Thursday, December 11, 2008

Versus Week, Round IV: Wired or wireless networking for your home?

All this week, Observer columnist Langston Wertz Jr. will write about popular technology rivalries and trying to determine which is best for you. The week continues today today with a look at wired or wireless networking.

Monday: PS3 vs. Xbox 360
Tuesday: Macs vs. PC
Wednesday: DSL vs. cable internet

So you’ve got multiple computers and everyone in the family wants to get on the Internet at the same time. You need a network. But what kind?

Wireless Advantage: Portability. With the advent of Wireless-N routers, you get much faster speeds than ever before (provided your computer is new enough to have an N card built in or you’ve purchased an outboard card). Securing your network is pretty easy, and the measures should be enough to thwart any normal user from trying to access your network. And with wireless, you can get Internet access from anywhere in your home, or even in your backyard.

Wired Network Advantage: Security, security, security. And speed. Wireless networks sometimes work great, and sometimes just don’t. And if you don’t secure your network, your next-door neighbor could be downloading something using your account that you might not approve of. But wired systems can be expensive (hiring someone to run wire in your attic and crawlspace and walls), or a serious DIY job. Still, once you’re plugged in via the Ethernet cable, speeds can be blazing-fast.

Knockout Blow: Either system has its cost. Buying a new N router and new cards can set you back several hundred dollars. Wiring a system is expensive, too. But products like Netgear’s Powerline HD Plus Ethernet Adapter Kit make setting up a cheap wireless network easy. Simply plug one into an AC outlet near your router and the other near the device you wish to network and voila! – it’s connected. You can set up the device in the front or back yard, in the office or kitchen. I got speeds as fast as those I would normally get directly off my router, speeds faster than any wireless-N get-up I’ve tested.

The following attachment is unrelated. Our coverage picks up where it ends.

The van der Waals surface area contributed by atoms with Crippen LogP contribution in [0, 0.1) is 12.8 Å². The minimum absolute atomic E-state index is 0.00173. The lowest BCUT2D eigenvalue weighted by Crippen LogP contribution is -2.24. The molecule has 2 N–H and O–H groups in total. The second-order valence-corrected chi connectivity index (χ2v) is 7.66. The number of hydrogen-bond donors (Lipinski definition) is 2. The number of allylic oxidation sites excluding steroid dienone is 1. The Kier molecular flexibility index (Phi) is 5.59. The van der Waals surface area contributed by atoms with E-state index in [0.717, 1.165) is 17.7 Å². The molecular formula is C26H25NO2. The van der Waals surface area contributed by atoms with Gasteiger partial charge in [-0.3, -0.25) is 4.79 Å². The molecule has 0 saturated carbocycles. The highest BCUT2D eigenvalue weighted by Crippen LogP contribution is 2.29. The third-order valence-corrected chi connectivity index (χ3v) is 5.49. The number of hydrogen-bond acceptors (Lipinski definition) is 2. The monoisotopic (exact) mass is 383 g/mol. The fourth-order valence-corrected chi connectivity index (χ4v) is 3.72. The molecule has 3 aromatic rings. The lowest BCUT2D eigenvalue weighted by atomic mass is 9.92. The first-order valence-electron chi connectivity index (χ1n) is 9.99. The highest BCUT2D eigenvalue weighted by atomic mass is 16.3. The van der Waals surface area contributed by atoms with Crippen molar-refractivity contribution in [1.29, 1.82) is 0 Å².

Winner: This one’s a draw. If I were building a new home, I’d have it wired – but I’d still have a wireless router for ease of use. If I had an existing home with, say, a Wireless-G router, I’d keep it and add a Powerline adapter for places where I needed dedicated, faster connections (like a home office, or a satellite box that downloads movies). The Powerline is one of the best consumer gadgets of the past five years.

Coming up:
Friday: Satellite vs. cable.


Anonymous said...

Langston, I have a powerline and I love it. I also am loving this week of reviews. I don't always agree still these have been fun reads. Kudos. Chow

Anonymous said...

It's still a toss up depending on your goals. As most home users are primarily using a wireless connection for Internet access and possibly printing rather than a true network, wireless is fine. Security is somewhat of an issue, but you can make your network reasonably secure. When using a wireless network to surf the Internet, the speed of the router or access point is not usually a concern as you would be limited by the speed of your Internet connection (usually no more than 500k or about 1/2 a Megabyte)

Anonymous said...